1st Edition

Acknowledging Consumption

Edited By Daniel Miller Copyright 1995
    352 Pages
    by Routledge

    352 Pages
    by Routledge

    A multi-disciplinary overview providing new theories, critical analyses and the latest reasearch on this very fashionable topic. Includes chapters on consumption studies in anthropology, economics, history, sociology and many more areas.

    1. Consumption as the vanguard of history (Daniel Miller)

    2. Studies in the new consumer behaviour (Russell W. Belk)

    3. The sociology of consumption (Colin Campbell)

    4. From political economy to consumption (Ben Fine)

    5. Consumption within historical studies (Paul Glennie)

    6. Geographies of consumption (Peter Jackson & Nigel Thrift)

    7. Psychological approaches to consumption (Peter Lunt)

    8. Consumption studies as the transformation of anthropology (Daniel Miller)

    9. Theories of consumption in media studies (David Morley)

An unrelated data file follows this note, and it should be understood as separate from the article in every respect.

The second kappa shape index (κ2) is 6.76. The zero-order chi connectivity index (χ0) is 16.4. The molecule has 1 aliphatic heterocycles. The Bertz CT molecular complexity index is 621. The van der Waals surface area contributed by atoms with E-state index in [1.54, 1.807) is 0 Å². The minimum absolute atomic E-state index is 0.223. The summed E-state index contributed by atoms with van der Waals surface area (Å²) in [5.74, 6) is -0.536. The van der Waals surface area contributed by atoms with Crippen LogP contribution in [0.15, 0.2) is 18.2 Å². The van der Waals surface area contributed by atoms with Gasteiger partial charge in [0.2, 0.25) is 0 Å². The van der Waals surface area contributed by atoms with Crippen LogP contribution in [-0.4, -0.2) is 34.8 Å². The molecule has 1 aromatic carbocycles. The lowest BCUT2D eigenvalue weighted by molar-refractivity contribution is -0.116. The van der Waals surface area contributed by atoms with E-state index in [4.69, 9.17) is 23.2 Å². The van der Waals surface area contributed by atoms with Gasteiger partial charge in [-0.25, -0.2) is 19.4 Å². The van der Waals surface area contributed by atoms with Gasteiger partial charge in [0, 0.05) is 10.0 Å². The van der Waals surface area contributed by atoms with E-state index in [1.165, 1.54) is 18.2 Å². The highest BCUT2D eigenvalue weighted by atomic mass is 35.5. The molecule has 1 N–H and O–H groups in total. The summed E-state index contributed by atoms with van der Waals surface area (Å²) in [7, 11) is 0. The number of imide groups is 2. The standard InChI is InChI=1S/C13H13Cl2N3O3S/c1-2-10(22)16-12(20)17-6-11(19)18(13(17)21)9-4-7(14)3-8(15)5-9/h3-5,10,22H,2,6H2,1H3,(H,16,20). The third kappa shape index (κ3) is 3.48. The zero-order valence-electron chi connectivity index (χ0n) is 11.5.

Daniel Miller

    'The contributions provide full - and often stimulating discussions of the ways in which the individual subjects have developed their approaches towards consumption.' - Business History

    'At last! A book on consumption that is empirically oriented and theoretically informed - and cares about the work it is describing. An impressive collection that also summarises the history of consumption studies as well as adding to it.' - J. Purkis, Manchester Metropolitan University

    'Excellent up-to-date coverage of this rapidly developing field [with] cutting-edge authors.' - Dr. Simon Locke, Kingston University

    'Excellent review of cross-disciplinary thought on consumption.' - Dr. D. W. Marshall, Edinburgh University

    'Anyone wanting a basic textbook for consumption courses, or needing to grapple themselves with this new consensual object of study among the disciplines of the social sciences, should start here' - Andrew Blake, Times Higher Education Supplement

    'Acknowledging Consumption is an invaluable introductory orientation to consumption studies in the social and human sciences, and we will certainly both be mining its rich veins of further reading for some time to come.' - Transactions